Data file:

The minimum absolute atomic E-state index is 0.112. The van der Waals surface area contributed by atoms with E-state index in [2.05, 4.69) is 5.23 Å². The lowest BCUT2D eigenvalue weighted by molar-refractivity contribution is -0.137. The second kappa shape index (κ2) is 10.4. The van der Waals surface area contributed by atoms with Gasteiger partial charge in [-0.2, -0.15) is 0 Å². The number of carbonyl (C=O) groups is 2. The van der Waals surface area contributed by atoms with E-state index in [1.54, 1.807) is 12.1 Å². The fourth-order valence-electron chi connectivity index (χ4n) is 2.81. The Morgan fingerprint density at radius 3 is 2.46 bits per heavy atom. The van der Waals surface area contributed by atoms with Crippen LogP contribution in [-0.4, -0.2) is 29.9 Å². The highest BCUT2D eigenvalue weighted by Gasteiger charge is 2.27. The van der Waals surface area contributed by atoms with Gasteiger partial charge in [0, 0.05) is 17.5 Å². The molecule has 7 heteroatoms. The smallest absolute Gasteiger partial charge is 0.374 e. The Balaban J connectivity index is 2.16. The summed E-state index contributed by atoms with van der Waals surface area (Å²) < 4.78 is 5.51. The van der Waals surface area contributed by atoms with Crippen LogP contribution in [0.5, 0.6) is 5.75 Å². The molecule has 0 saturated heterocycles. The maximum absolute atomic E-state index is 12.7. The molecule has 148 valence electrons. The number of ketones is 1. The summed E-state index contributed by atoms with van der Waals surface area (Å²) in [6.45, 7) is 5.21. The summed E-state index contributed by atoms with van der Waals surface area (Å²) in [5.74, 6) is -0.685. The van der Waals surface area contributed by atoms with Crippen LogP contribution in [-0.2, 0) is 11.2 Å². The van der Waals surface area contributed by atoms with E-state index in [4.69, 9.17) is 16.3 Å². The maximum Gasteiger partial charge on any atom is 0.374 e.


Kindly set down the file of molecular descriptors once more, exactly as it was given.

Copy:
The minimum absolute atomic E-state index is 0.112. The van der Waals surface area contributed by atoms with E-state index in [2.05, 4.69) is 5.23 Å². The lowest BCUT2D eigenvalue weighted by molar-refractivity contribution is -0.137. The second kappa shape index (κ2) is 10.4. The van der Waals surface area contributed by atoms with Gasteiger partial charge in [-0.2, -0.15) is 0 Å². The number of carbonyl (C=O) groups is 2. The van der Waals surface area contributed by atoms with E-state index in [1.54, 1.807) is 12.1 Å². The fourth-order valence-electron chi connectivity index (χ4n) is 2.81. The Morgan fingerprint density at radius 3 is 2.46 bits per heavy atom. The van der Waals surface area contributed by atoms with Crippen LogP contribution in [-0.4, -0.2) is 29.9 Å². The highest BCUT2D eigenvalue weighted by Gasteiger charge is 2.27. The van der Waals surface area contributed by atoms with Gasteiger partial charge in [0, 0.05) is 17.5 Å². The molecule has 7 heteroatoms. The smallest absolute Gasteiger partial charge is 0.374 e. The Balaban J connectivity index is 2.16. The summed E-state index contributed by atoms with van der Waals surface area (Å²) < 4.78 is 5.51. The van der Waals surface area contributed by atoms with Crippen LogP contribution in [0.5, 0.6) is 5.75 Å². The molecule has 0 saturated heterocycles. The maximum absolute atomic E-state index is 12.7. The molecule has 148 valence electrons. The number of ketones is 1. The summed E-state index contributed by atoms with van der Waals surface area (Å²) in [6.45, 7) is 5.21. The summed E-state index contributed by atoms with van der Waals surface area (Å²) in [5.74, 6) is -0.685. The van der Waals surface area contributed by atoms with Crippen LogP contribution in [-0.2, 0) is 11.2 Å². The van der Waals surface area contributed by atoms with E-state index in [4.69, 9.17) is 16.3 Å². The maximum Gasteiger partial charge on any atom is 0.374 e.